Patients With Rheumatic Disease May Experience Flares After SARS-CoV-2 Vaccination

By Linda Carroll

June 25, 2021

(Reuters Health) - Among a group of New York patients with rheumatic diseases who received a SARS-CoV-2 vaccine, nearly one in six experienced disease flares after getting their shots, a new study finds.

A survey of more than 1,100 patients who had received at least one vaccine dose revealed that 14.9% experienced flares. Among the 654 who had received both doses of a Pfizer or Moderna vaccine, 113 (17%) flared, with 26 (23%) flaring only after the first dose, 48 (42.5%) flaring only after the second dose, and 37 (32.7%) flaring after both doses, according to the letter in Annals of the Rheumatic Diseases.

"This information is reassuring and can help inform vaccine decision-making for patients with SRDs (systemic rheumatic diseases)," the researchers, led by Dr. Medha Barbhaiya of the division of rheumatology at the Hospital for Special Surgery in New York, write in their report. "Although we did not collect laboratory studies, most SRD flares were described as 'typical', suggesting these symptoms are not vaccine's adverse effects being misreported as disease flares."

"However," the authors note, "when patients did flare, the majority of flares were reported as moderate to severe, with some lasting more than 3 weeks. Therefore, it will be important to follow these patients prospectively, as well as to perform analyses which incorporate potential confounders to identify predictors of SRD flares post-vaccination."

"Our study assessed self-reported disease flares, and was not designed to correlate disease flares with biological markers," said lead author Dr. Medha Barbhaiya of the Division of Rheumatology, Hospital for Special Surgery, in New York City. "Regardless, our data provides reassurance to physicians and patients that the rate of self-reported flares after COVID-19 vaccination by patients with systemic rheumatic diseases appears relatively low," Dr. Barbhaiya said in an email.

To explore whether the SARS-CoV02 vaccines might trigger flares, Dr. Barbhaiya and colleagues emailed a survey on March 5, 2021 to 3,545 outpatients with systemic rheumatic disease.

As of April 12, 2021, 1,483 patients responded, with 1,101 (74.2%) saying they had received at least one dose of a COVID-19 vaccine and reporting whether they had experienced flares. Just 16 (1.5%) had received the Johnson & Johnson vaccine and three (0.3%) received the AstraZeneca vaccine. The rest had received either the Pfizer (54.2%) or Moderna (43.9%) vaccines.

Among patients receiving either Pfizer or Moderna vaccines, 654 (59.4%) had received both doses.

A total of 202 SRD flares were reported by 165 patients (14.9%). A history of suspected/confirmed COVID-19 occurred in 7.9% with SRD flare and 6.7% without SRD flare. The mean age of patients reporting an SRD flare was 59.6 versus 61.0 years in the non-flare group.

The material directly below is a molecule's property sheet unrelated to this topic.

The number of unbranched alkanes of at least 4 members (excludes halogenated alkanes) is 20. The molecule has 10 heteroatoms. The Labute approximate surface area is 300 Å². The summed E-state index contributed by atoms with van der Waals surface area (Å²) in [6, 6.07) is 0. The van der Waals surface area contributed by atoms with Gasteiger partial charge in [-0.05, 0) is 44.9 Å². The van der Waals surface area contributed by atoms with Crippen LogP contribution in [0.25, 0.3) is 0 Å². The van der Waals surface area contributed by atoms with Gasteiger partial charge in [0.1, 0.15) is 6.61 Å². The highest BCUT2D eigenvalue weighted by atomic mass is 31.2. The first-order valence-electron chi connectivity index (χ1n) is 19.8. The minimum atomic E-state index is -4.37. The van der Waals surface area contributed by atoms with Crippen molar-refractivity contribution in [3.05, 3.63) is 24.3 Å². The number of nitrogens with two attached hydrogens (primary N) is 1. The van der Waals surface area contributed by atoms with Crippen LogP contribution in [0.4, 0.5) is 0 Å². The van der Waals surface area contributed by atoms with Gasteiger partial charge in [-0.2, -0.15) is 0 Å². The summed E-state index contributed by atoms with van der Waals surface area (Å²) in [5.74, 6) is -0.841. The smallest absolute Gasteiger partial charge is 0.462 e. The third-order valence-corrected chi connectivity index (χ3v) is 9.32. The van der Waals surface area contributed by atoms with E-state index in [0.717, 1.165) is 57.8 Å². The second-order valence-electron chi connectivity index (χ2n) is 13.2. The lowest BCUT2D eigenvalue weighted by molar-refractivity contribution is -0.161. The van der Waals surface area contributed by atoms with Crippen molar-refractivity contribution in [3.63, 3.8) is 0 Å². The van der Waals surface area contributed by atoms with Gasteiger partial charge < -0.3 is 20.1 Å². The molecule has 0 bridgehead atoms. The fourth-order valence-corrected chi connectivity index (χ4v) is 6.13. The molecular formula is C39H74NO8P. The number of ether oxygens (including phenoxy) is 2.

Both the flare and non-flare groups used medications such as Benadryl, acetaminophen or NSAIDs for prevention and treatment of vaccine side effects.

Most SRD flares were described as moderate to severe, and appeared to be "typical" SRD flares. Symptoms reported during flares included joint pain, joint swelling, muscle aches and fatigue. While 27.7% of flares started one day after vaccination, 61.4% began after two to seven days and 10.9% occurred more than seven days post vaccination. Most SRD flares resolved within seven days of onset, but 26.2% lasted for 8-21 days and 8.9% for more than 21 days.

One thing you can't tell from this study is whether the patients temporarily discontinued their regular medications prior to vaccination, said Dr. Weiwei Chi, an assistant professor of medicine in the division of rheumatology at the Icahn School of Medicine at Mount Sinai in New York City.

"We have older studies that say, for example, that methotrexate can affect responses to flu vaccines," Dr. Chi said. "Some providers recommend holding methotrexate for a few weeks after vaccination to have the best protection."

Another issue with the study is that they seem to have lumped together several autoimmune diseases, Dr. Chi said. "When you lump everyone together it's really hard to draw conclusions."

In the end, this is a risk-benefit calculation, Dr. Chi said. "If you get COVID, it can be devastating and potentially fatal," she added. "In a sense, maybe the risk of a flare is worth it, when you're comparing the long-term consequences of a flare versus a severe case of COVID-19 or long-hauler symptoms."

"Overall, I think it's good to have this as a starting point," Dr. Chi said. "But I wouldn't take the results to mean that everyone needs to be really careful about vaccinating patients with autoimmune diseases."

SOURCE: https://bit.ly/2SV8oqh Annals of the Rheumatic Diseases, online June 22, 2021.

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